An excel document very likely won't always open if you link to it. I'd recommend creating a PDF from the file, or compressing the file into a .zip format. Either option would be more reliable for accessing downloading and in the case of the PDF, could likely open in the user's broswer.
If you need the user to add data to the file, you could also use Acrobat Pro to turn the file into a form, so you maintain some form of interactivity.
Regardless, you will need to know the path the file, and ideally use Dreamweaver to link to the target document.
For any link you use the anchor tag. <a href="[file name]">[linking object, either text or an image]</a>. It doesn't matter what type of file you're linking to, although - as Jim points out - browsers don't normally render spreadsheets so your visitors will need to have Excel or some other program that can open it. If you have corporate customers, that's probably fine. If it's the general public, maybe not.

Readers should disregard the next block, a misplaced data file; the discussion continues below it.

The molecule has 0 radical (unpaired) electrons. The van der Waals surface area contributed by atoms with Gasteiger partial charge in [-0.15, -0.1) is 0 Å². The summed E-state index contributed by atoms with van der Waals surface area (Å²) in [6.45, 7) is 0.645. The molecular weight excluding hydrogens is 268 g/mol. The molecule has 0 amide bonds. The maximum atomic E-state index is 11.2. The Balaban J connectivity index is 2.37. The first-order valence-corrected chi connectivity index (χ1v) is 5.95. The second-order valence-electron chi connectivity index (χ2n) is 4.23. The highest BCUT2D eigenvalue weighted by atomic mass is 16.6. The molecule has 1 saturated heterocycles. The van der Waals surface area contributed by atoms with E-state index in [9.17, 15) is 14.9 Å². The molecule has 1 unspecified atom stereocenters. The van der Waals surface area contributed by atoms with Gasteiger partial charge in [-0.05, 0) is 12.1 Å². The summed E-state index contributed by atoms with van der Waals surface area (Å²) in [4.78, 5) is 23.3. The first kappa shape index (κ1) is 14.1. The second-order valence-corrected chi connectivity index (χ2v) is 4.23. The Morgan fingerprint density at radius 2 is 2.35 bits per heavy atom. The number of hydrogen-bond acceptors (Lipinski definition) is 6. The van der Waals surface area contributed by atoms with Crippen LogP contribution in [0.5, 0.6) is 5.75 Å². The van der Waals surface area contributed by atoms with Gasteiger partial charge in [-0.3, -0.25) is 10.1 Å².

If the file you're linking to is in the same folder, you just need the filename. If the file you're linking to is in a subfolder, you put the subfolder name, a slash, then the file name. If the file is in the folder above, you type "../" before the file name. If you need to go up the folder tree and down another branch, you use "../" for each upward movement, then /[folder name] for each step back down. Hmm...try the video here for a visual: http://www.pepmint.com/tutorial/link_a.html